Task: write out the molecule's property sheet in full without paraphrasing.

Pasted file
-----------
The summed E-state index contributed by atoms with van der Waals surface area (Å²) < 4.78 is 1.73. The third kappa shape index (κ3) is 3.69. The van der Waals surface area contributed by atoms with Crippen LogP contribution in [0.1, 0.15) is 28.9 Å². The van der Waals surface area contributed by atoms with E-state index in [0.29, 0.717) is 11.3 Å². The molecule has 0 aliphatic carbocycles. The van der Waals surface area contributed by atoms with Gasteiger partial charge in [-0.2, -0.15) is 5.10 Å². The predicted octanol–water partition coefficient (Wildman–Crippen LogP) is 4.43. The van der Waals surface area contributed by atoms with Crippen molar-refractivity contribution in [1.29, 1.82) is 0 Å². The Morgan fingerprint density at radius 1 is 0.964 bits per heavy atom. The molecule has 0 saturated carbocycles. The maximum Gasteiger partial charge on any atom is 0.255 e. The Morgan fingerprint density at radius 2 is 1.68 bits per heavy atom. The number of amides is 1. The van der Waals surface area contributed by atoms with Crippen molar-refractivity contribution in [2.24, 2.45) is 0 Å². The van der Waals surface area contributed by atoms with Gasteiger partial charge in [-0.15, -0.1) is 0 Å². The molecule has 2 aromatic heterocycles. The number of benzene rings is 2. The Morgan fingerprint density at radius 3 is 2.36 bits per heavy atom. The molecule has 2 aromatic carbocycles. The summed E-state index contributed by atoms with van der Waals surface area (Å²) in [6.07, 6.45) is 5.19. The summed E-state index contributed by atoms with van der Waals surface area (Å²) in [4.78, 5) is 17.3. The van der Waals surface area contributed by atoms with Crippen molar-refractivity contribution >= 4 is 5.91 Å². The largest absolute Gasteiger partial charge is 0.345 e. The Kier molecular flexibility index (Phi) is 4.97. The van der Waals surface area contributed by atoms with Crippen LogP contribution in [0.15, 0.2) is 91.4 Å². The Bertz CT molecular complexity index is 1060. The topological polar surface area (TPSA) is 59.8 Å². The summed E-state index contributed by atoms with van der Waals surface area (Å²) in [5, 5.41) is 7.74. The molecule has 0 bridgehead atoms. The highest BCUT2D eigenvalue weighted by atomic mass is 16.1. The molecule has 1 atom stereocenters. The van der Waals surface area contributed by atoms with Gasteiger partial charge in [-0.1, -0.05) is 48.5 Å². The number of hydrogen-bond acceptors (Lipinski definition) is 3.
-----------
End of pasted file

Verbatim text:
The summed E-state index contributed by atoms with van der Waals surface area (Å²) < 4.78 is 1.73. The third kappa shape index (κ3) is 3.69. The van der Waals surface area contributed by atoms with Crippen LogP contribution in [0.1, 0.15) is 28.9 Å². The van der Waals surface area contributed by atoms with E-state index in [0.29, 0.717) is 11.3 Å². The molecule has 0 aliphatic carbocycles. The van der Waals surface area contributed by atoms with Gasteiger partial charge in [-0.2, -0.15) is 5.10 Å². The predicted octanol–water partition coefficient (Wildman–Crippen LogP) is 4.43. The van der Waals surface area contributed by atoms with Crippen molar-refractivity contribution in [1.29, 1.82) is 0 Å². The Morgan fingerprint density at radius 1 is 0.964 bits per heavy atom. The molecule has 0 saturated carbocycles. The maximum Gasteiger partial charge on any atom is 0.255 e. The Morgan fingerprint density at radius 2 is 1.68 bits per heavy atom. The number of amides is 1. The van der Waals surface area contributed by atoms with Crippen molar-refractivity contribution in [2.24, 2.45) is 0 Å². The van der Waals surface area contributed by atoms with Gasteiger partial charge in [-0.15, -0.1) is 0 Å². The molecule has 2 aromatic heterocycles. The number of benzene rings is 2. The Morgan fingerprint density at radius 3 is 2.36 bits per heavy atom. The molecule has 2 aromatic carbocycles. The summed E-state index contributed by atoms with van der Waals surface area (Å²) in [6.07, 6.45) is 5.19. The summed E-state index contributed by atoms with van der Waals surface area (Å²) in [4.78, 5) is 17.3. The van der Waals surface area contributed by atoms with Crippen molar-refractivity contribution >= 4 is 5.91 Å². The largest absolute Gasteiger partial charge is 0.345 e. The Kier molecular flexibility index (Phi) is 4.97. The van der Waals surface area contributed by atoms with Crippen LogP contribution in [0.15, 0.2) is 91.4 Å². The Bertz CT molecular complexity index is 1060. The topological polar surface area (TPSA) is 59.8 Å². The summed E-state index contributed by atoms with van der Waals surface area (Å²) in [5, 5.41) is 7.74. The molecule has 0 bridgehead atoms. The highest BCUT2D eigenvalue weighted by atomic mass is 16.1. The molecule has 1 atom stereocenters. The van der Waals surface area contributed by atoms with Gasteiger partial charge in [-0.1, -0.05) is 48.5 Å². The number of hydrogen-bond acceptors (Lipinski definition) is 3.